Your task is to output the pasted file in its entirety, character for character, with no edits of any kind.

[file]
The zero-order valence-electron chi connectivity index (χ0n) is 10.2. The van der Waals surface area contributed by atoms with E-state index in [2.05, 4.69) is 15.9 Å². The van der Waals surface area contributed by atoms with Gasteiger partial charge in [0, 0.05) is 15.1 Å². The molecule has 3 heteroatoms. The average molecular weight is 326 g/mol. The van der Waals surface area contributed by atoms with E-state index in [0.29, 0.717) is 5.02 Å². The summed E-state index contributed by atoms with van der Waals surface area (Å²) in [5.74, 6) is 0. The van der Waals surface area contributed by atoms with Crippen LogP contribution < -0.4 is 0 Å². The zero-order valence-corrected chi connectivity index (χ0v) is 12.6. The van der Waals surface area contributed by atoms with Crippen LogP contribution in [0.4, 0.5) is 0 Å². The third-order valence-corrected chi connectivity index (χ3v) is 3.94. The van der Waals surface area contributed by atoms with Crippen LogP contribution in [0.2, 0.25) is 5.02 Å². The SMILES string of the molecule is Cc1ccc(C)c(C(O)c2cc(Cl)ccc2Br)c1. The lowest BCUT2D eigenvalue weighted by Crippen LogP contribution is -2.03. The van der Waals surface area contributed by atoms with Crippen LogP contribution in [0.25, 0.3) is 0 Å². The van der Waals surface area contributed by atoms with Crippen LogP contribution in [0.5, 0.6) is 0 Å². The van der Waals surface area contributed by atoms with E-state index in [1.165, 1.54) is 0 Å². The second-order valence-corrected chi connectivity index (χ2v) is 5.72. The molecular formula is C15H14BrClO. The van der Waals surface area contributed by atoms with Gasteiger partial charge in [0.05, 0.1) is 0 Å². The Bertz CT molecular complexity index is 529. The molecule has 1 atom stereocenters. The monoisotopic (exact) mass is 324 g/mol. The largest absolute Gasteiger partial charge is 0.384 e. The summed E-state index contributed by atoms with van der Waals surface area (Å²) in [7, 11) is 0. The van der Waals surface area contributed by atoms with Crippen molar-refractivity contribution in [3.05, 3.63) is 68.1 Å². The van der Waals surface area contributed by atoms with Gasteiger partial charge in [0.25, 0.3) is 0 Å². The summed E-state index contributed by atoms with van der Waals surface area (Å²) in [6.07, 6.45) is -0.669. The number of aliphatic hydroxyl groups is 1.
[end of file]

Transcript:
The zero-order valence-electron chi connectivity index (χ0n) is 10.2. The van der Waals surface area contributed by atoms with E-state index in [2.05, 4.69) is 15.9 Å². The van der Waals surface area contributed by atoms with Gasteiger partial charge in [0, 0.05) is 15.1 Å². The molecule has 3 heteroatoms. The average molecular weight is 326 g/mol. The van der Waals surface area contributed by atoms with E-state index in [0.29, 0.717) is 5.02 Å². The summed E-state index contributed by atoms with van der Waals surface area (Å²) in [5.74, 6) is 0. The van der Waals surface area contributed by atoms with Crippen LogP contribution < -0.4 is 0 Å². The zero-order valence-corrected chi connectivity index (χ0v) is 12.6. The van der Waals surface area contributed by atoms with Crippen LogP contribution in [0.4, 0.5) is 0 Å². The third-order valence-corrected chi connectivity index (χ3v) is 3.94. The van der Waals surface area contributed by atoms with Crippen LogP contribution in [0.2, 0.25) is 5.02 Å². The SMILES string of the molecule is Cc1ccc(C)c(C(O)c2cc(Cl)ccc2Br)c1. The lowest BCUT2D eigenvalue weighted by Crippen LogP contribution is -2.03. The van der Waals surface area contributed by atoms with Crippen LogP contribution in [0.25, 0.3) is 0 Å². The van der Waals surface area contributed by atoms with Crippen LogP contribution in [0.5, 0.6) is 0 Å². The van der Waals surface area contributed by atoms with E-state index in [1.165, 1.54) is 0 Å². The second-order valence-corrected chi connectivity index (χ2v) is 5.72. The molecular formula is C15H14BrClO. The van der Waals surface area contributed by atoms with Gasteiger partial charge in [0.05, 0.1) is 0 Å². The Bertz CT molecular complexity index is 529. The molecule has 1 atom stereocenters. The monoisotopic (exact) mass is 324 g/mol. The largest absolute Gasteiger partial charge is 0.384 e. The summed E-state index contributed by atoms with van der Waals surface area (Å²) in [7, 11) is 0. The van der Waals surface area contributed by atoms with Crippen molar-refractivity contribution in [3.05, 3.63) is 68.1 Å². The van der Waals surface area contributed by atoms with Gasteiger partial charge in [0.25, 0.3) is 0 Å². The summed E-state index contributed by atoms with van der Waals surface area (Å²) in [6.07, 6.45) is -0.669. The number of aliphatic hydroxyl groups is 1.